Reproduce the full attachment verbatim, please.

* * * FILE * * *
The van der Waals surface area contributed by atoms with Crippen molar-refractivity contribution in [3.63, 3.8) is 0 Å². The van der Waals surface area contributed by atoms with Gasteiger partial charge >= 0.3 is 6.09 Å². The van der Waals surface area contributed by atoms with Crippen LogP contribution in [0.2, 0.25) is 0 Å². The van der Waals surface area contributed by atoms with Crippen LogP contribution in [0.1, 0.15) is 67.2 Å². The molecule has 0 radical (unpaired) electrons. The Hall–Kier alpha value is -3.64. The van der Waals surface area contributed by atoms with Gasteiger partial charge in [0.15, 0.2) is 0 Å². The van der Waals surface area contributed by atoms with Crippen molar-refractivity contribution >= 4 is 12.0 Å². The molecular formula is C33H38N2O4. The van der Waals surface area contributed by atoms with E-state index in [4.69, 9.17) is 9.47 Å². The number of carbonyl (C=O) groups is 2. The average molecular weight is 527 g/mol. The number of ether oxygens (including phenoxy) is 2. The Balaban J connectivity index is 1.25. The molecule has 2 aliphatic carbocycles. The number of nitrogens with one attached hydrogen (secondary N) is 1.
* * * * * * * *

The van der Waals surface area contributed by atoms with Crippen molar-refractivity contribution in [3.63, 3.8) is 0 Å². The van der Waals surface area contributed by atoms with Gasteiger partial charge >= 0.3 is 6.09 Å². The van der Waals surface area contributed by atoms with Crippen LogP contribution in [0.2, 0.25) is 0 Å². The van der Waals surface area contributed by atoms with Crippen LogP contribution in [0.1, 0.15) is 67.2 Å². The molecule has 0 radical (unpaired) electrons. The Hall–Kier alpha value is -3.64. The van der Waals surface area contributed by atoms with Gasteiger partial charge in [0.15, 0.2) is 0 Å². The van der Waals surface area contributed by atoms with Crippen molar-refractivity contribution >= 4 is 12.0 Å². The molecular formula is C33H38N2O4. The van der Waals surface area contributed by atoms with E-state index in [4.69, 9.17) is 9.47 Å². The number of carbonyl (C=O) groups is 2. The average molecular weight is 527 g/mol. The number of ether oxygens (including phenoxy) is 2. The Balaban J connectivity index is 1.25. The molecule has 2 aliphatic carbocycles. The number of nitrogens with one attached hydrogen (secondary N) is 1.